World Journal of Epidemiology and Cancer Prevention Volume No 7

Research Open Access

Second Malignancy of the Oral Cavity after Brachytherapy for Tongue Cancer in Long-Term Follow-Up Patients

Eri Omoto, Hitoshi Shibuya, Keiko Nakagawa, Kiyomi Amemiya and Keiji Hayashi
World Journal of Epidemiology and Cancer Prevention 2014, 3:1



Brachytherapy is as effective as surgery for tumor control, with better functional and cosmetic results. When the primary treatment includes radiation therapy, however, a second malignancy (SM) may develop in the previously irradiated area. The present study investigated the incidence and treatment results of SM in the oral cavity after brachytherapy for tongue cancer.

Study design

A retrospective study was performed using medical records from our institution’s database.

Methods and Materials

A retrospective review of 281 patients who had been treated with brachytherapy for stage I or II tongue cancer between 1965 and 2000 was performed. All of the patients had been followed-up for more than 10 years at the Department of Diagnostic Radiology and Oncology, Tokyo Medical and Dental University Hospital.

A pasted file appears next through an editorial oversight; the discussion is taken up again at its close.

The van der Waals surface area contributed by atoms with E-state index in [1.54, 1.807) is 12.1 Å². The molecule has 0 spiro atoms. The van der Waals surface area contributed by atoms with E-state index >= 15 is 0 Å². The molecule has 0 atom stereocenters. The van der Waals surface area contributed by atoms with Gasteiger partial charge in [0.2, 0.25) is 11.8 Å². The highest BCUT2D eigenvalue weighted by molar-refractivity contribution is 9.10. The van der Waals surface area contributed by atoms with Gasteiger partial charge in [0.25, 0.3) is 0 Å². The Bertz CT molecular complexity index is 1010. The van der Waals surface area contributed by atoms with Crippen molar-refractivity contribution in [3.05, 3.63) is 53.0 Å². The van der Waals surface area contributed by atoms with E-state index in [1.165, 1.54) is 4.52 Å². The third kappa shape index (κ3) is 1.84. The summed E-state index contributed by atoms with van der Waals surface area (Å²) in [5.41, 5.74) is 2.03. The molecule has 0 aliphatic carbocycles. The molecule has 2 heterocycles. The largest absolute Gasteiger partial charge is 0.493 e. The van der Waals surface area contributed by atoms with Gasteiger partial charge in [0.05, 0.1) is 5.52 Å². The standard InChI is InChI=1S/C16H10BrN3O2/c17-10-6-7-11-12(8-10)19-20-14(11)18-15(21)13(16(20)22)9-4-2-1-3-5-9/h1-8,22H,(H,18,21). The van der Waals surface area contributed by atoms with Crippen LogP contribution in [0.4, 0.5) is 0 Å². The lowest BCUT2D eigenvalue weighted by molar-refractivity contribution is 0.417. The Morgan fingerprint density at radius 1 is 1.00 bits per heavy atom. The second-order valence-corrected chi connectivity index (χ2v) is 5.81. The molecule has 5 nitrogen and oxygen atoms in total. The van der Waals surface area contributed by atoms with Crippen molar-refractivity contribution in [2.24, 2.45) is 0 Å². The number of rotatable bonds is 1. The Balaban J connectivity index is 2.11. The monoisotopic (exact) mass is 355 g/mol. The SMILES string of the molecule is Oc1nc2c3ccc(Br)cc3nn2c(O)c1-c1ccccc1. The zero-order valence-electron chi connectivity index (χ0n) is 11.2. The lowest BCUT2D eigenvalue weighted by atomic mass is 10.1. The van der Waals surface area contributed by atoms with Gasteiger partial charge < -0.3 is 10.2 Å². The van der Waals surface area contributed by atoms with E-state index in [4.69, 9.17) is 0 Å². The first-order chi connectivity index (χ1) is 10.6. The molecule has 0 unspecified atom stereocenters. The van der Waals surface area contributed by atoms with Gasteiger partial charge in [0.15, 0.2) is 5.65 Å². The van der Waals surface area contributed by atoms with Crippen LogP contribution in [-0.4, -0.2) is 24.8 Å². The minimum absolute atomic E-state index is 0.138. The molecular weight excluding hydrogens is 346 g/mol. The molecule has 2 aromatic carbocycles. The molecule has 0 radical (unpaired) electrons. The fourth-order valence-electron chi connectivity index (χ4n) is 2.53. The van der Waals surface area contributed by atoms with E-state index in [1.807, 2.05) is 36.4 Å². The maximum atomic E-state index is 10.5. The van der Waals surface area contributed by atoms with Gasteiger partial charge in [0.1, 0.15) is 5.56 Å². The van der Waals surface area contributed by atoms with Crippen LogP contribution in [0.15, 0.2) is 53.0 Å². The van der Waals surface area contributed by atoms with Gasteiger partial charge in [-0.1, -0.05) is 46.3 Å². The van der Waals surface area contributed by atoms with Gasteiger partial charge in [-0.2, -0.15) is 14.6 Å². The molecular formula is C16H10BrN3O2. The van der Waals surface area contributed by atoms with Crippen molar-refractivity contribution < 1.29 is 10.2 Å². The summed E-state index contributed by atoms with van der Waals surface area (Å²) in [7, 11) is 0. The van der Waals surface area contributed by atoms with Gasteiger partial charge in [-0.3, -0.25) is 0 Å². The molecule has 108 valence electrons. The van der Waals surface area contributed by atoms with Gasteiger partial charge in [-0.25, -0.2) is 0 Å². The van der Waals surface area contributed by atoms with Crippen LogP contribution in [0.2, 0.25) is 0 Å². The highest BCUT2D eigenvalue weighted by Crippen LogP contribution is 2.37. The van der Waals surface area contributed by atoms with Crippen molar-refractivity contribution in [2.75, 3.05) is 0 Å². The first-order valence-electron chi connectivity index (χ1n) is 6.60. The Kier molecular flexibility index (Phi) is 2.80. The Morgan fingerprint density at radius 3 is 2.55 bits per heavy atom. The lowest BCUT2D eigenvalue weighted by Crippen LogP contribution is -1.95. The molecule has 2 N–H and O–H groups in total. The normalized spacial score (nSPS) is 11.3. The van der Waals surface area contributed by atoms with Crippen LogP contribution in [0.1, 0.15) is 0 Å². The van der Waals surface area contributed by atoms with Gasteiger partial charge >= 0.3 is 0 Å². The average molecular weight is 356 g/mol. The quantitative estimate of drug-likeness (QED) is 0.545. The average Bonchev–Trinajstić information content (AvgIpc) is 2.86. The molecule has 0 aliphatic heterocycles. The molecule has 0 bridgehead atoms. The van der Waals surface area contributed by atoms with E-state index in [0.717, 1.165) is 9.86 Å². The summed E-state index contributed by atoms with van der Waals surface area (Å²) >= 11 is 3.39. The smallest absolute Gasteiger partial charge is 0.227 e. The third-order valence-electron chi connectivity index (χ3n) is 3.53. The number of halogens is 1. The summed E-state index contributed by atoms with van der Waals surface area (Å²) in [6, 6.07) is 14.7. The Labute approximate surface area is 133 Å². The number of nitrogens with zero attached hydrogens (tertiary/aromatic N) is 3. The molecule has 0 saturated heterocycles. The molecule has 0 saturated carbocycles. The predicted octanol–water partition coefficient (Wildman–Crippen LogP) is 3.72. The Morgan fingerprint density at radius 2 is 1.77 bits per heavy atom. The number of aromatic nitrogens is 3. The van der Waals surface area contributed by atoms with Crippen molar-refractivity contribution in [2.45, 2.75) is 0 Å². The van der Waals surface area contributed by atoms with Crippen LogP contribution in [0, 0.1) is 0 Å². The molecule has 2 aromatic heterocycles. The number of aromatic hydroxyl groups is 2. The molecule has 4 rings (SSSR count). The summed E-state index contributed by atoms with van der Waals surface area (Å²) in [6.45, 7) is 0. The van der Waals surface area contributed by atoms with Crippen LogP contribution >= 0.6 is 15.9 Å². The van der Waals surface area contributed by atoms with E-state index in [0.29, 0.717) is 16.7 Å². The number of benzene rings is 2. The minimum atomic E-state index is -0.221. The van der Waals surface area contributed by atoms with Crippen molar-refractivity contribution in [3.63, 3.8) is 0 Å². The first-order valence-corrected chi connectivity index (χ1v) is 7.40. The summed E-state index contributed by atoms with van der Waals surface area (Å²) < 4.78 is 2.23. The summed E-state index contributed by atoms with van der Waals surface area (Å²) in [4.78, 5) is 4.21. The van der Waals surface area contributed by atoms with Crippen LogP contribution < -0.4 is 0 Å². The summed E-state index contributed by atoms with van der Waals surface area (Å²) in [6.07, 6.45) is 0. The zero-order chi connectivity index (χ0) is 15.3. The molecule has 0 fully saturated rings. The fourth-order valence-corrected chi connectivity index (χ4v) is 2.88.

SM of the oral cavity occurred in 26 (9.3%) of the 281 patients between 8 and 32 years after brachytherapy. Twenty of these patients underwent surgery, and their 4-year overall survival rate was 94.4%. Four patients received a second brachytherapy treatment because of the presence of inoperable and/or unresectable lesions, but all of these treatments failed; 3 of the patients died of SM at a median of 1.8 years after the diagnosis. One patient received laser treatment and another patient received chemotherapy, but both of these patients died of uncontrolled SM at 2 months and 5 months after the diagnosis of SM. 


SM can occur in the oral cavity after brachytherapy for tongue cancer during a long-term follow-up period. In such cases, surgery is the only successful salvageable treatment.


tongue cancer, treatment results, brachytherapy

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